To that end, the National Cannabis Working Group – an offshoot of the Canadian Chamber of Commerce – has formed two councils to address headwinds and opportunities.
- The National License Holders Council.
- The International Cannabis Council.
The former will provide policy support for cultivators ahead of a critical review of the Cannabis Act, which is scheduled to begin in 2021.
That will include advocating for improvements to federal regulations and policies, including in marketing, regulatory service standards and international trade, the chamber said in a news release.
The International Cannabis Council will offer support in the development of global marijuana trade, rules and regulations.
Large Canadian cannabis businesses need all the help they can get.
Canadian cannabis exports surged in 2019, but businesses have thus far failed to convert international sales into important sources of revenue.
Nathan Mison, CEO of Alberta-based Diplomat Consulting, will co-chair the international council along with Cameron Bishop, vice president at New Brunswick producer Organigram.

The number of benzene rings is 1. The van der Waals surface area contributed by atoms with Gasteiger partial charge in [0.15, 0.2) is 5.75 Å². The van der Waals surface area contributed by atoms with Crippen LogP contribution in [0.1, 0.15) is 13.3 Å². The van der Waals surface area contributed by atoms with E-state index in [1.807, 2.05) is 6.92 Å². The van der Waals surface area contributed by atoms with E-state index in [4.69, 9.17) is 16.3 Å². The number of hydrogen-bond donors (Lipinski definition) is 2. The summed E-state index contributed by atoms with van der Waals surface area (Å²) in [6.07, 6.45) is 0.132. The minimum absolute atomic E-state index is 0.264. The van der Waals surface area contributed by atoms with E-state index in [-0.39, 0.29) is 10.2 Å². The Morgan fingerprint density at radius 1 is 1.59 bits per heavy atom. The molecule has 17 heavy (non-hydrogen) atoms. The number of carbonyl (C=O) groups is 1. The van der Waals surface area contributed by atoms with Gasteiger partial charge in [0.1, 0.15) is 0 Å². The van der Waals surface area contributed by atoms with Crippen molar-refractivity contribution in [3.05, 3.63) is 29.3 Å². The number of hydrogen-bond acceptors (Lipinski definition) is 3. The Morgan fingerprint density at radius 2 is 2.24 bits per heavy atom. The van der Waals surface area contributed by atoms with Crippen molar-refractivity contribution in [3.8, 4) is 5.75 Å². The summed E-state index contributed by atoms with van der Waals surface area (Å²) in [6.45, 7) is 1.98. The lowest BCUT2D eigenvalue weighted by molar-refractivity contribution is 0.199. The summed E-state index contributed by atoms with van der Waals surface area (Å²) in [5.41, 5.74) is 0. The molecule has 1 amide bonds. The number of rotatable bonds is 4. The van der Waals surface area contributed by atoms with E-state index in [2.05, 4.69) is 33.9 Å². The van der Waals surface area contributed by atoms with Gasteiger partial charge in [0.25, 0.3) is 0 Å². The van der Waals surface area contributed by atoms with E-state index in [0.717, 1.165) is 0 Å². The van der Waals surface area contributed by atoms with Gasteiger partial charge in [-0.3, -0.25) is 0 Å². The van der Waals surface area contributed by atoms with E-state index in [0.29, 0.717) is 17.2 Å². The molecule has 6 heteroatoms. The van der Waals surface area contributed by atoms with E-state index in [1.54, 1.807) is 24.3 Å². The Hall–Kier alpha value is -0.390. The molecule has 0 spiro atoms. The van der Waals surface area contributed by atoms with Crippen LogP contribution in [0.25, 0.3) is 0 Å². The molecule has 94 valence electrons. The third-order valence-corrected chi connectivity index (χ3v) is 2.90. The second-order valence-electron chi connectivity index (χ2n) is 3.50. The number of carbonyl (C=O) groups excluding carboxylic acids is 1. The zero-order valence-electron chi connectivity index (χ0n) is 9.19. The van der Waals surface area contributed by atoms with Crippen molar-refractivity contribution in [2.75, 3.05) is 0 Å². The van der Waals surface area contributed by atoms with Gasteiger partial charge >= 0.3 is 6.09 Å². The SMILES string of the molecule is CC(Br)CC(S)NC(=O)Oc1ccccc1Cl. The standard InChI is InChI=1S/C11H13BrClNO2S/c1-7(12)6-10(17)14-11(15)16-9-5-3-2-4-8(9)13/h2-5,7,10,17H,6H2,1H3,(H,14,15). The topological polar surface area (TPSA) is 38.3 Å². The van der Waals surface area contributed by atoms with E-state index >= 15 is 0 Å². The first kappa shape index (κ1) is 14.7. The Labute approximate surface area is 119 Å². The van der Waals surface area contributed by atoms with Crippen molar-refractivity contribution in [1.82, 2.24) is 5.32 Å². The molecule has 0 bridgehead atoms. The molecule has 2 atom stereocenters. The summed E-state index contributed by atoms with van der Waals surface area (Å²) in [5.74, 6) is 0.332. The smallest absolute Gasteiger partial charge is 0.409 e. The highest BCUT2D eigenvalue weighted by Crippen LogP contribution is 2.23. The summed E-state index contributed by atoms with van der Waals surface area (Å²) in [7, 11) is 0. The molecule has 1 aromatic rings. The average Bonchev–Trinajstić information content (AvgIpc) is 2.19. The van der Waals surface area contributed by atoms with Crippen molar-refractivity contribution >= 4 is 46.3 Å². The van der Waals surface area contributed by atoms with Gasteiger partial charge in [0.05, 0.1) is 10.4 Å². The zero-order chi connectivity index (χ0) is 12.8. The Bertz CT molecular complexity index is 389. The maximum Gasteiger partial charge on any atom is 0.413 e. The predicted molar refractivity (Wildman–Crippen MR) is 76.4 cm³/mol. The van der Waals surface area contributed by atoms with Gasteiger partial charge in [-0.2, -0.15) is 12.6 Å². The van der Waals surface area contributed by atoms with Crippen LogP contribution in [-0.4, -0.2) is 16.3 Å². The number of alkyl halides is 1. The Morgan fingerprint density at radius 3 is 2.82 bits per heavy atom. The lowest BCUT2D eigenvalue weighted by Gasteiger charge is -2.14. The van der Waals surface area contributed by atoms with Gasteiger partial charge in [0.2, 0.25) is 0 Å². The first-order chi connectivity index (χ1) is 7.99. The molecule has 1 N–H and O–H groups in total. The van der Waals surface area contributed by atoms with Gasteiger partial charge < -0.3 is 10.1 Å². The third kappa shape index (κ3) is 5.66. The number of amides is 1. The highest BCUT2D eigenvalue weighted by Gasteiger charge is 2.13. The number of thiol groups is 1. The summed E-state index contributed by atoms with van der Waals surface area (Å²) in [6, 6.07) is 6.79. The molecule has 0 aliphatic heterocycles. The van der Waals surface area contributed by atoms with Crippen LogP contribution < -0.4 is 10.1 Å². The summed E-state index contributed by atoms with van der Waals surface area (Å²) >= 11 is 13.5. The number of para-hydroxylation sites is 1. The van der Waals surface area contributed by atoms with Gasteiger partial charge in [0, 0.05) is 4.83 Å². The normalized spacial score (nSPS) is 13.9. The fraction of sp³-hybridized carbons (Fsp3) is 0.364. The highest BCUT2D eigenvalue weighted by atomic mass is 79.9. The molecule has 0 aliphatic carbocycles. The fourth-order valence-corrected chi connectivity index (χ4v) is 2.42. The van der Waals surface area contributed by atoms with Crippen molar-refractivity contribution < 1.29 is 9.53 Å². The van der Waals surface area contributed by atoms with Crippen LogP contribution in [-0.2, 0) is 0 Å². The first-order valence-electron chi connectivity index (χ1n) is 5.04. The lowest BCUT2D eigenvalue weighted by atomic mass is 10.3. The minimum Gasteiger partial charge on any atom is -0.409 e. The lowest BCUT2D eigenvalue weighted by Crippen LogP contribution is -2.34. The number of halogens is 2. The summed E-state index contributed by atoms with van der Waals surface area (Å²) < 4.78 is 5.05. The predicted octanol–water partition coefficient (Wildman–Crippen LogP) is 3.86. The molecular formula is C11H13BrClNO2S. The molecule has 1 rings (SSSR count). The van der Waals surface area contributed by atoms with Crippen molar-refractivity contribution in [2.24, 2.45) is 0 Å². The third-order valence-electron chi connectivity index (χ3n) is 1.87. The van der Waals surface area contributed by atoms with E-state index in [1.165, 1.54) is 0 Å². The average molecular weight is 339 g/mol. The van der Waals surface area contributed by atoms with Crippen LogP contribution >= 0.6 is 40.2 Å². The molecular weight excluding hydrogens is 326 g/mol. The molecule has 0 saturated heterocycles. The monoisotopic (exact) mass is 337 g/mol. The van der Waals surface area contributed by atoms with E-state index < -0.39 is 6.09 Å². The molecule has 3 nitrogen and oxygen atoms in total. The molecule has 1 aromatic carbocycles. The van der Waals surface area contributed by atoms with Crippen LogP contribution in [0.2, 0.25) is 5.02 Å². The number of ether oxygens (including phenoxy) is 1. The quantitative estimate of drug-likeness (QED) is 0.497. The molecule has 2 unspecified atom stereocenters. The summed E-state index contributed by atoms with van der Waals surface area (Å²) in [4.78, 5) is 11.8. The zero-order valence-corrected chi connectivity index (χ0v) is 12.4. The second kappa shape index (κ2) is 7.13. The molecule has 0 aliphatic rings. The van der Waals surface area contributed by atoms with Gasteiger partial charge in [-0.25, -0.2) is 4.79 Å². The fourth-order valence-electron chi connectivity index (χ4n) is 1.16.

Mison said the council can facilitate cooperation on regulatory development through chamber networks around the world.
“The more that we can work with emerging countries around the world that are going through (medical) cannabis legalization, the more opportunity that we have to embed some or all of our regulatory framework inside those nations to give them a jumping off point,” he said.
“That creates an opportunity for Canadian businesses to understand how to work in new jurisdictions, and I think that is an incredible benefit.”
The National Cannabis Working Group has more than 70 members.
“The (international) council will be able to leverage the Canadian Chamber’s work with the International Chamber of Commerce, Business at OECD and other organizations to help advance Canada’s international cannabis interests,” Ryan Greer, cannabis policy lead at the Canadian Chamber, said in the news release.
The regulated Canadian cannabis sector is enjoying brisk growth.
Retail sales have soared in recent months, rising from 152 million Canadian dollars ($111 million) in February to more than CA$180 million.
Despite that, large producers have been forced to reboot their strategies – and, in some cases, their executive teams – after growing their asset bases too fast at home and abroad.